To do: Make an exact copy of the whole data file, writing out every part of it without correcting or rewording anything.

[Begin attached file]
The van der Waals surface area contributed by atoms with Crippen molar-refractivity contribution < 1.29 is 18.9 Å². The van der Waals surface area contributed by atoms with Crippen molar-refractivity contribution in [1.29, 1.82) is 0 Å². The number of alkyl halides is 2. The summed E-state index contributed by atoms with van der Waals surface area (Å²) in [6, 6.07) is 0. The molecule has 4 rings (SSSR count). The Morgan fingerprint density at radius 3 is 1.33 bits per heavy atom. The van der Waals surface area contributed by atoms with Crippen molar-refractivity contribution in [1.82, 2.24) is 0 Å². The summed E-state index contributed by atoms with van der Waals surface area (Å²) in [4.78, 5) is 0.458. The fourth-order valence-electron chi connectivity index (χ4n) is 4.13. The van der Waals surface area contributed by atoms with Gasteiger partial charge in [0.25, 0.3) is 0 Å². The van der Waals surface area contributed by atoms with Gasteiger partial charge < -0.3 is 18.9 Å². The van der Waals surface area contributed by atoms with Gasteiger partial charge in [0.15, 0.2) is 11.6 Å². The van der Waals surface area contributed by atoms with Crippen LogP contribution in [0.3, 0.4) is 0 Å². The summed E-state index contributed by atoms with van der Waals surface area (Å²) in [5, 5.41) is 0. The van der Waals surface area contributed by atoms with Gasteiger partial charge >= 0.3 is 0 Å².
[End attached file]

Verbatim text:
The van der Waals surface area contributed by atoms with Crippen molar-refractivity contribution < 1.29 is 18.9 Å². The van der Waals surface area contributed by atoms with Crippen molar-refractivity contribution in [1.29, 1.82) is 0 Å². The number of alkyl halides is 2. The summed E-state index contributed by atoms with van der Waals surface area (Å²) in [6, 6.07) is 0. The molecule has 4 rings (SSSR count). The Morgan fingerprint density at radius 3 is 1.33 bits per heavy atom. The van der Waals surface area contributed by atoms with Crippen molar-refractivity contribution in [1.82, 2.24) is 0 Å². The summed E-state index contributed by atoms with van der Waals surface area (Å²) in [4.78, 5) is 0.458. The fourth-order valence-electron chi connectivity index (χ4n) is 4.13. The van der Waals surface area contributed by atoms with Gasteiger partial charge in [0.25, 0.3) is 0 Å². The van der Waals surface area contributed by atoms with Gasteiger partial charge < -0.3 is 18.9 Å². The van der Waals surface area contributed by atoms with Gasteiger partial charge in [0.15, 0.2) is 11.6 Å². The van der Waals surface area contributed by atoms with Crippen LogP contribution in [0.3, 0.4) is 0 Å². The summed E-state index contributed by atoms with van der Waals surface area (Å²) in [5, 5.41) is 0. The van der Waals surface area contributed by atoms with Gasteiger partial charge >= 0.3 is 0 Å².